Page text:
Royal Dutch Shell announced its third quarterly results with a cash reallocation strategy to reduce its debt and reshape its distribution network. Apart from the larger-than-expected Shell revenue, it also managed to lower net debt and snag strong cash flow.
The Anglo-Dutch company reported Q4 adjusted earnings of $955 million for the three months through to the end of September. It also confirmed a dividend per share growth by around 4% to 16.65 US cents for the third quarter 2020 and annually thereafter, subject to Board approval.
It aims to reduce net debt to $65 billion (from $73.5 billion as of September 30, 2020) and a target to distribute a total of 20-30% of cash flow from operations to shareholders.
Increased shareholder distributions will be achieved through a combination of Shell’s progressive dividend and share buybacks.
Net-zero emissions plan
Chair of the Board of Royal Dutch Shell, Chad Holliday commented: “The Board has reviewed Shell’s recent performance and its plans to grow its businesses of the future, and we are confident that Shell can sustainably grow its shareholder distributions as well as invest for growth. As a result, the Board has decided to increase the dividend per share to 16.65 US cents for the third quarter 2020. The Board has additionally approved a cash allocation framework for Shell, which, on reducing its net debt to $65 billion, will target total shareholder distributions of 20-30% of cash flow from operations.”
These actions support Shell’s ambition to become a net-zero energy emissions business by 2050 or sooner.
“Our sector-leading cash flows will enable us to grow our businesses of the future while increasing shareholder distributions, making us a compelling investment case,” said Royal Dutch Shell Chief Executive Officer, Ben van Beurden. “We must continue to strengthen the financial resilience of our portfolio as we make the transition to become a net-zero emissions energy business. Our decisive actions taken earlier in the year have solidified our operational and cash delivery. The strength of our performance gives us the confidence to lay out our strategic direction, resume dividend growth and to provide clarity on the cash allocation framework, with clear parameters to increase shareholder distributions.””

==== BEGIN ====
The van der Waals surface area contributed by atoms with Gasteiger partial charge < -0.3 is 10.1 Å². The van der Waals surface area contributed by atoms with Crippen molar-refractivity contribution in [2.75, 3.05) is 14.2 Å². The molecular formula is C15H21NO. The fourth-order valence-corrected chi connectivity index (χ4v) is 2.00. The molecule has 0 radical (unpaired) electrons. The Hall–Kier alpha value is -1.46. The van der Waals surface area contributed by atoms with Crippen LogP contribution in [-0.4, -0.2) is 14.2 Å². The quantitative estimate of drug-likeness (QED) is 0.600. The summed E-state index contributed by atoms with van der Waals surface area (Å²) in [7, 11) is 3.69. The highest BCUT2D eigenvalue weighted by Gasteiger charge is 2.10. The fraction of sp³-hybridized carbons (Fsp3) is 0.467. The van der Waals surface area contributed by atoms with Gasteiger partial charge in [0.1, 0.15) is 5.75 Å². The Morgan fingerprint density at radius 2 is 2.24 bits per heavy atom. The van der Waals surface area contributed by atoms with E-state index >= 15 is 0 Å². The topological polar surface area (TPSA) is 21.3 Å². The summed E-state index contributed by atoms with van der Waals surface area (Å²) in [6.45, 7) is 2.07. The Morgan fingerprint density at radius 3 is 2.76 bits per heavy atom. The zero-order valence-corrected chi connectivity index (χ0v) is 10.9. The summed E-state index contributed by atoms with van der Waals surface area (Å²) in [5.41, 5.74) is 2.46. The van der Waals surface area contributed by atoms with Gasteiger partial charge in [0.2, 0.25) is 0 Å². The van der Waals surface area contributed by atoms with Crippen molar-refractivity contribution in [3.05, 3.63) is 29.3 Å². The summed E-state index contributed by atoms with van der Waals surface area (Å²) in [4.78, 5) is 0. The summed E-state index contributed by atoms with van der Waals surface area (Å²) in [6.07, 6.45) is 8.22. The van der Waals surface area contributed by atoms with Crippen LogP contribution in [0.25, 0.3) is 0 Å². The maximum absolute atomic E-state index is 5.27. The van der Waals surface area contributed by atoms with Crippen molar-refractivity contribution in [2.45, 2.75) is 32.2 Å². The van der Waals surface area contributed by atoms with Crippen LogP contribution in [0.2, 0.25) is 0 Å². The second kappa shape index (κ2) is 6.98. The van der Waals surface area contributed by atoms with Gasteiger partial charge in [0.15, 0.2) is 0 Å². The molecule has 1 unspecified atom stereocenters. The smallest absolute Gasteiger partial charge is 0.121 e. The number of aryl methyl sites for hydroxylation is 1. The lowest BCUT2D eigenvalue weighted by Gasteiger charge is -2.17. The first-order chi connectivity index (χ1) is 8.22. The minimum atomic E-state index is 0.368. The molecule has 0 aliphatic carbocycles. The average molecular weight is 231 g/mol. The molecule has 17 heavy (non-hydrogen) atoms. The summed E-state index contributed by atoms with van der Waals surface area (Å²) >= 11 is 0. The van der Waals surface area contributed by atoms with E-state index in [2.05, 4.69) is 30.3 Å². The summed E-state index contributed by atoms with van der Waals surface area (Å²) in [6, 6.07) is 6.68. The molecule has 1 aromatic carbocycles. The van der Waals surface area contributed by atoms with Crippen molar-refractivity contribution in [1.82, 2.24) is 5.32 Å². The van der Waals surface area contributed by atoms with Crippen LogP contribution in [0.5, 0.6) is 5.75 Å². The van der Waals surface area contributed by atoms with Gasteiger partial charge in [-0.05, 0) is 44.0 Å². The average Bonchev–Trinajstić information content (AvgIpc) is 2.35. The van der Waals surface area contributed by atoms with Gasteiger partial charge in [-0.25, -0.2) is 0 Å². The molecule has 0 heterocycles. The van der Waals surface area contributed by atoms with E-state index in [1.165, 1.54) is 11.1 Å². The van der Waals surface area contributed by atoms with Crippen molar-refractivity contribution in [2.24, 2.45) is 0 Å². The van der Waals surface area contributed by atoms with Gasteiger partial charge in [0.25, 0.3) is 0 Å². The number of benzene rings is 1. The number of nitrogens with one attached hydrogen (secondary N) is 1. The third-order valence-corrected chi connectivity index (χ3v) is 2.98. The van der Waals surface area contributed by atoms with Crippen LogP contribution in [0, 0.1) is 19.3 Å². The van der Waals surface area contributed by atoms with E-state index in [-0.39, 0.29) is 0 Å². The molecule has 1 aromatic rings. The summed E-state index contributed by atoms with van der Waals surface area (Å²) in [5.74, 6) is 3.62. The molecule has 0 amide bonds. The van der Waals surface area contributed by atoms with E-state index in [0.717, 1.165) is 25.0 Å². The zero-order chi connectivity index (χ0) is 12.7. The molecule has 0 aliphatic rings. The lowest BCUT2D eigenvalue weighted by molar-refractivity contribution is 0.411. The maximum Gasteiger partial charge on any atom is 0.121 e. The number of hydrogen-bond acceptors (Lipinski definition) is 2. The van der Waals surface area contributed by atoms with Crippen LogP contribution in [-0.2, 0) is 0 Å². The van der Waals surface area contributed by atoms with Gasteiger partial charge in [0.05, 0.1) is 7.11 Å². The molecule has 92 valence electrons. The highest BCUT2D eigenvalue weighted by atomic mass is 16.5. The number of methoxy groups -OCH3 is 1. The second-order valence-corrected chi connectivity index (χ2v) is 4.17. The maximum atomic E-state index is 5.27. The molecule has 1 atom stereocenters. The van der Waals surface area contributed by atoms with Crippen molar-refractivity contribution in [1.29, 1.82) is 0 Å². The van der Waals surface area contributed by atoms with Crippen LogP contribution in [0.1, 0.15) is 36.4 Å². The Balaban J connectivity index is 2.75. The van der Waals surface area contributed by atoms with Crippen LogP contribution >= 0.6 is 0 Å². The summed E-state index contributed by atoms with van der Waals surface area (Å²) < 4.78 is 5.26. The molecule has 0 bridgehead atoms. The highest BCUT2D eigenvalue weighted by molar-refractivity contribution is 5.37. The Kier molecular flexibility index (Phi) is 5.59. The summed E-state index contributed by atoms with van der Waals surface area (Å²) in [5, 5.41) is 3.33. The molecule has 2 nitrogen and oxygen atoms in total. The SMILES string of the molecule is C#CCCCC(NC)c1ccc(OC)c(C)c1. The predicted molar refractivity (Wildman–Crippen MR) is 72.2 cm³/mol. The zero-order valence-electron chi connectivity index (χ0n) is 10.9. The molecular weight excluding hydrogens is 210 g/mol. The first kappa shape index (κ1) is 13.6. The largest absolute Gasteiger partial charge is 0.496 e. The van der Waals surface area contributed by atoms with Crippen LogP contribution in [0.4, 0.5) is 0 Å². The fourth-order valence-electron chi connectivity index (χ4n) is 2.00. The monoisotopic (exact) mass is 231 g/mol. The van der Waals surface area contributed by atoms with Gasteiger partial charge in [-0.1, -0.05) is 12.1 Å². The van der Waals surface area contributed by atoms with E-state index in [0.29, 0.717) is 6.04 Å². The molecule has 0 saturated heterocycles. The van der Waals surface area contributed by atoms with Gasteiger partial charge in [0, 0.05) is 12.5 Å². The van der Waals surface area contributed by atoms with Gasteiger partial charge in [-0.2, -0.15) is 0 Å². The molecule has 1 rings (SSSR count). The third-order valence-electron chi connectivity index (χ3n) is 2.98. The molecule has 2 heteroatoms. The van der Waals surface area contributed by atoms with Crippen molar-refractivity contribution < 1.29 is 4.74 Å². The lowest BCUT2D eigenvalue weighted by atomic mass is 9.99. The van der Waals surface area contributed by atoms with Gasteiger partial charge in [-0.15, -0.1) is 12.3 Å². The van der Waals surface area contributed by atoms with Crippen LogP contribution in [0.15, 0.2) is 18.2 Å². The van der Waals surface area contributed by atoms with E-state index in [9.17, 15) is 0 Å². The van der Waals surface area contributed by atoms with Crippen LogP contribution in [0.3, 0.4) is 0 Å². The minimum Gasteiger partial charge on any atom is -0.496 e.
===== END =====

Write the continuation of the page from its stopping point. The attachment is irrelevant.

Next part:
Shell shares of the company rose 1.9% to 883 pence as of 8:55 a.m. in London, but are still down about 60% this year.
Shell’s earnings have come as a pleasant surprise amidst the gloomy results shown by its peers in the old industry, which is seeing a major slump in oil prices and an abundance of supply.
Italy’s Eni SpA and Austria’s OMV AG both lost money in the third quarter, while Repsol SA did marginally better. BP Plc. managed to hold it’s won with respectable returns for the quarter but the future predictions were not rosy.
While van Beurden promised steady growth in cash returns, BP has fixed its dividend and said a resumption of share buybacks is at least a year away.
Shell’s adjusted net income was $955 million in the third quarter, down 80% from the same period a year ago. Shell earnings, as with others in the industry were hit by lower prices and a hut down of further supplies and refineries due to the pandemic, though rough losses were offset by reduced operating expenses.
The company’s other financial measures also offered some Gearing, a measure of debt to equity, dropped to 31.4% from 32.7% in the second quarter. Net debt fell to $73.5 billion, and Shell pledged to further increase shareholder distributions once that figure reaches $65 billion.
Shell has delivered a strong set of revenue that puts the company “back on the front foot” with investors, RBC analyst Biraj Borkhataria said in a note, reports Bloomberg.
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